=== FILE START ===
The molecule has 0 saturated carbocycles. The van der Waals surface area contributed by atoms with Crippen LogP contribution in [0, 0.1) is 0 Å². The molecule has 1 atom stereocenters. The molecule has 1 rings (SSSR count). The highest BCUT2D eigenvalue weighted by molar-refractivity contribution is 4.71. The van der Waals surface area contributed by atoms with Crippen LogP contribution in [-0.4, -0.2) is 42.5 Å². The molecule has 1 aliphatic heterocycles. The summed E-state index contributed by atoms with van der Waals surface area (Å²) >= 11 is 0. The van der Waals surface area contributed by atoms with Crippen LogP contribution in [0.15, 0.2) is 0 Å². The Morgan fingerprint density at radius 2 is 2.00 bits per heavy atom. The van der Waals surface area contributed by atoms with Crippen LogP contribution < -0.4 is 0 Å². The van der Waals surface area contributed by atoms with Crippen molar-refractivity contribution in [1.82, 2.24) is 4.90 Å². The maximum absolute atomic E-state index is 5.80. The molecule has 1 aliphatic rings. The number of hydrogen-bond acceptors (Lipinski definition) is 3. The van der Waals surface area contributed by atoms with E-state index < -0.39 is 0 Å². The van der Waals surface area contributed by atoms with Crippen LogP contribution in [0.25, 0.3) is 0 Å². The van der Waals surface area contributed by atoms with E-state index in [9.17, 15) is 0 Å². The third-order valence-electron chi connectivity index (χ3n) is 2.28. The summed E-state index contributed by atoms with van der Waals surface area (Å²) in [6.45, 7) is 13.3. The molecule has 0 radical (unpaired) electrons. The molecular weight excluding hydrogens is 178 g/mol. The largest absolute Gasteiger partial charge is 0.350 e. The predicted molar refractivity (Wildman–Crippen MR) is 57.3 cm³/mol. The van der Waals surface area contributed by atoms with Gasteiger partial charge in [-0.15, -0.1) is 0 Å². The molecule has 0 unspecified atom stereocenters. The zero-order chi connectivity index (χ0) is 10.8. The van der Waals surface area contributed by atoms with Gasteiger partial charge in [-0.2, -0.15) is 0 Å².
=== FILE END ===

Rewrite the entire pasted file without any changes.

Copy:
The molecule has 0 saturated carbocycles. The van der Waals surface area contributed by atoms with Crippen LogP contribution in [0, 0.1) is 0 Å². The molecule has 1 atom stereocenters. The molecule has 1 rings (SSSR count). The highest BCUT2D eigenvalue weighted by molar-refractivity contribution is 4.71. The van der Waals surface area contributed by atoms with Crippen LogP contribution in [-0.4, -0.2) is 42.5 Å². The molecule has 1 aliphatic heterocycles. The summed E-state index contributed by atoms with van der Waals surface area (Å²) >= 11 is 0. The van der Waals surface area contributed by atoms with Crippen LogP contribution in [0.15, 0.2) is 0 Å². The Morgan fingerprint density at radius 2 is 2.00 bits per heavy atom. The van der Waals surface area contributed by atoms with Crippen LogP contribution < -0.4 is 0 Å². The van der Waals surface area contributed by atoms with Crippen molar-refractivity contribution in [1.82, 2.24) is 4.90 Å². The maximum absolute atomic E-state index is 5.80. The molecule has 1 aliphatic rings. The number of hydrogen-bond acceptors (Lipinski definition) is 3. The van der Waals surface area contributed by atoms with E-state index < -0.39 is 0 Å². The van der Waals surface area contributed by atoms with Crippen LogP contribution in [0.25, 0.3) is 0 Å². The van der Waals surface area contributed by atoms with E-state index in [9.17, 15) is 0 Å². The third-order valence-electron chi connectivity index (χ3n) is 2.28. The summed E-state index contributed by atoms with van der Waals surface area (Å²) in [6.45, 7) is 13.3. The molecule has 0 radical (unpaired) electrons. The molecular weight excluding hydrogens is 178 g/mol. The largest absolute Gasteiger partial charge is 0.350 e. The predicted molar refractivity (Wildman–Crippen MR) is 57.3 cm³/mol. The van der Waals surface area contributed by atoms with Gasteiger partial charge in [-0.15, -0.1) is 0 Å². The molecule has 0 unspecified atom stereocenters. The zero-order chi connectivity index (χ0) is 10.8. The van der Waals surface area contributed by atoms with Gasteiger partial charge in [-0.2, -0.15) is 0 Å².